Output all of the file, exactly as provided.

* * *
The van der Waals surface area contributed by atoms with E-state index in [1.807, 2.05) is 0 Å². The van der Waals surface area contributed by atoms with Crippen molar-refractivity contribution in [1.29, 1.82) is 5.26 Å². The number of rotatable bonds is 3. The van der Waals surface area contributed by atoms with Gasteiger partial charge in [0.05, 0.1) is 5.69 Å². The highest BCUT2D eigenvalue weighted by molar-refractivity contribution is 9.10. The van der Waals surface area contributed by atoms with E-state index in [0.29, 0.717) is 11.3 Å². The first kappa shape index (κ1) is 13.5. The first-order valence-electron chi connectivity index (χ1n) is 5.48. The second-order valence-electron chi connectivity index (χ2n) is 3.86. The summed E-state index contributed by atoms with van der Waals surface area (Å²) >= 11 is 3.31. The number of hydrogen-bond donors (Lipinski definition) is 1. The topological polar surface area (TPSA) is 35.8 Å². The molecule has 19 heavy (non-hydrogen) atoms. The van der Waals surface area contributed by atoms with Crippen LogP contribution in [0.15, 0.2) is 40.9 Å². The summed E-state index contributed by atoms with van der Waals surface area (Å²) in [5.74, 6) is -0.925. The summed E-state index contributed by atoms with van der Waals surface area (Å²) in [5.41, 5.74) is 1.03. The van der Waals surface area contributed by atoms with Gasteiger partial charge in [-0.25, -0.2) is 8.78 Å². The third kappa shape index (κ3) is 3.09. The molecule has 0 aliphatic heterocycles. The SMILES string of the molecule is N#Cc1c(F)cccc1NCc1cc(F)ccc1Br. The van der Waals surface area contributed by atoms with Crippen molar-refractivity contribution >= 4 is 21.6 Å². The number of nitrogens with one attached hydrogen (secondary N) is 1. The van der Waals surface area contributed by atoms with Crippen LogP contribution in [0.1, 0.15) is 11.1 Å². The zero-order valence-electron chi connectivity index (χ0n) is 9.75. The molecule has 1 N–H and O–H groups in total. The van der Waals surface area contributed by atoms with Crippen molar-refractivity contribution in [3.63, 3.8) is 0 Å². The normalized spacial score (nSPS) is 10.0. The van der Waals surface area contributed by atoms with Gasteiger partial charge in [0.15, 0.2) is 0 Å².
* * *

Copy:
The van der Waals surface area contributed by atoms with E-state index in [1.807, 2.05) is 0 Å². The van der Waals surface area contributed by atoms with Crippen molar-refractivity contribution in [1.29, 1.82) is 5.26 Å². The number of rotatable bonds is 3. The van der Waals surface area contributed by atoms with Gasteiger partial charge in [0.05, 0.1) is 5.69 Å². The highest BCUT2D eigenvalue weighted by molar-refractivity contribution is 9.10. The van der Waals surface area contributed by atoms with E-state index in [0.29, 0.717) is 11.3 Å². The first kappa shape index (κ1) is 13.5. The first-order valence-electron chi connectivity index (χ1n) is 5.48. The second-order valence-electron chi connectivity index (χ2n) is 3.86. The summed E-state index contributed by atoms with van der Waals surface area (Å²) >= 11 is 3.31. The number of hydrogen-bond donors (Lipinski definition) is 1. The topological polar surface area (TPSA) is 35.8 Å². The molecule has 19 heavy (non-hydrogen) atoms. The van der Waals surface area contributed by atoms with Crippen LogP contribution in [0.15, 0.2) is 40.9 Å². The summed E-state index contributed by atoms with van der Waals surface area (Å²) in [5.74, 6) is -0.925. The summed E-state index contributed by atoms with van der Waals surface area (Å²) in [5.41, 5.74) is 1.03. The van der Waals surface area contributed by atoms with Gasteiger partial charge in [-0.25, -0.2) is 8.78 Å². The third kappa shape index (κ3) is 3.09. The molecule has 0 aliphatic heterocycles. The SMILES string of the molecule is N#Cc1c(F)cccc1NCc1cc(F)ccc1Br. The van der Waals surface area contributed by atoms with Crippen molar-refractivity contribution >= 4 is 21.6 Å². The number of nitrogens with one attached hydrogen (secondary N) is 1. The van der Waals surface area contributed by atoms with Crippen LogP contribution in [0.1, 0.15) is 11.1 Å². The zero-order valence-electron chi connectivity index (χ0n) is 9.75. The molecule has 1 N–H and O–H groups in total. The van der Waals surface area contributed by atoms with Crippen molar-refractivity contribution in [3.63, 3.8) is 0 Å². The normalized spacial score (nSPS) is 10.0. The van der Waals surface area contributed by atoms with Gasteiger partial charge in [0.15, 0.2) is 0 Å².